This Halloween at the stroke of midnight, the filmmakers along with four others will be locked in the infamous Linda Vista Hospital to embark on their own personal journey to find the truth of what really lies behind the doors.
This is not a SAG production. This is real. If you have experienced anything unusual at Linda Vista Hospital, reside in the Los Angeles area, and would like to be interviewed as part of this video documentary, contact us at: firstname.lastname@example.org
Linda Vista Community Hospital, originally called the Santa Fe Railroad Hospital and Santa Fe Coast Lines Hospital, is a former hospital at 610-30 South St. Louis Street in Los Angeles, California, United States, in the Boyle Heights neighborhood. The hospital was built for railroad employees and was one of four employee hospitals run by the railroad Santa Fe Employees Hospital Association. The property was purchased for $5,500 and the hospital was constructed at a cost of $147,000. The hospital opened to great fanfare in 1904 and even had its own Jersey cows, chickens, and a garden to provide patients with the freshest milk, butter, eggs, poultry and vegetables. This original Moorish-style hospital building designed by Charles Whittlesey, known as the Santa Fe Coast Lines Hospital, was razed and rebuilt in 1924 in the current Mission Revival Style structure. In 1937 it was renamed the Linda Vista Community Hospital.
The Santa Fe Railroad sold the 150-bed hospital to a managed healthcare company in 1980. By the late 1970s, the railroad hospital association facilities were experiencing declining use, as more railroad workers began to use conventional medical-insurance policies. The area surrounding the hospital also became a less-affluent area and hospital funding was affected. According to a California Health Law News report, when Linda Vista tried to reduce operational expenses in response, the hospital was blamed for an increase in facility death rates. During that time, the hospital was regularly treating a fair number of gunshot wounds and stabbings from the local neighborhoods, which affected its mortality statistics. An increase in uninsured and under-insured patients forced the hospital to close its emergency services department in 1989. The quality of care at Linda Vista Community Hospital continued to decline as doctors moved to other hospitals. In 1991, the hospital ceased operations. In the decades since, it has become the center of several paranormal investigations;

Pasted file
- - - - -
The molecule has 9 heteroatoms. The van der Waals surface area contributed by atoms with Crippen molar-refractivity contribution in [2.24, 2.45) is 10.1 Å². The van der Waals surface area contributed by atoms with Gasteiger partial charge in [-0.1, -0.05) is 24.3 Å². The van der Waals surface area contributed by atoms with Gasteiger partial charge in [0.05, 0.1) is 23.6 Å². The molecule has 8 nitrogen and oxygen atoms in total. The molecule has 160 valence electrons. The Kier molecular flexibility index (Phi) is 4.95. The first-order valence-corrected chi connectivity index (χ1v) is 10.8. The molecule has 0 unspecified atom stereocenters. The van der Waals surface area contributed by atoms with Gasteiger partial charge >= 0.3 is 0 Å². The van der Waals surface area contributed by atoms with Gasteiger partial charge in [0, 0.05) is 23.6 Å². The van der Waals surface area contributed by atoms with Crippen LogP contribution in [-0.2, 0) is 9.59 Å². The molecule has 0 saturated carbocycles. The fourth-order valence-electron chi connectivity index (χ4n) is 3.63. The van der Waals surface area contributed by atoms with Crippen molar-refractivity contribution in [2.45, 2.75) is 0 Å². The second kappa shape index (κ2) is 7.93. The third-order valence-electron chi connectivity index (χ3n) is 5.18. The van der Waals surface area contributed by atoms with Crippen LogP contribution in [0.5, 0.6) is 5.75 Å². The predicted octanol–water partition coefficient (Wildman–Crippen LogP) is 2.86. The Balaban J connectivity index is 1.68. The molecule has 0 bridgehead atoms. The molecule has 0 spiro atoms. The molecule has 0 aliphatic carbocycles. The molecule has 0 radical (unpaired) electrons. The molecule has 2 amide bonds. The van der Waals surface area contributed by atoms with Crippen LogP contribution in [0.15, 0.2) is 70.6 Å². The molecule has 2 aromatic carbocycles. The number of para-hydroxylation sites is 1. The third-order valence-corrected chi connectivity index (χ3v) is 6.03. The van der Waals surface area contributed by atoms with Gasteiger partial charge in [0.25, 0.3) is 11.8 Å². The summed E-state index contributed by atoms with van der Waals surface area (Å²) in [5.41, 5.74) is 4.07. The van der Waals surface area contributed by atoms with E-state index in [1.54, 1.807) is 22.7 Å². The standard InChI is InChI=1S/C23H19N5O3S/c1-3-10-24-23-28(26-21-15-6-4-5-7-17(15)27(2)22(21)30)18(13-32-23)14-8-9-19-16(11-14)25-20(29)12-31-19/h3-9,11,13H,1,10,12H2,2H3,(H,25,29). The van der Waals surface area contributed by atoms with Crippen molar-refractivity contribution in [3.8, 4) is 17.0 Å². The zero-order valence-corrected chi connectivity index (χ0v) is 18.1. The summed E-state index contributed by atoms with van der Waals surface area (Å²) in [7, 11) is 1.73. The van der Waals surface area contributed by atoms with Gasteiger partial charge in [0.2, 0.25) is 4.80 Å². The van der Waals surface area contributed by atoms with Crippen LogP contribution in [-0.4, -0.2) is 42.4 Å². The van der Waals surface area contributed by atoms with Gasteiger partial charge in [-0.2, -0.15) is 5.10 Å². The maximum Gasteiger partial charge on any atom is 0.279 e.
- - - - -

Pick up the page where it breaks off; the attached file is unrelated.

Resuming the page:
In 2011 the 4.2-acre Linda Vista Hospital complex was purchased by AMCAL Multi-Housing Inc. The structures on the historic registry, the main hospital and former nurses dormitory, will be renovated into the "Linda Vista Senior Apartments", and provide a total of 97 apartments for fixed-income seniors plus a medical facility. Phase I, scheduled to begin in spring 2013, will be the conversion of the dormitory building into four studio and 18 one-bedroom apartments.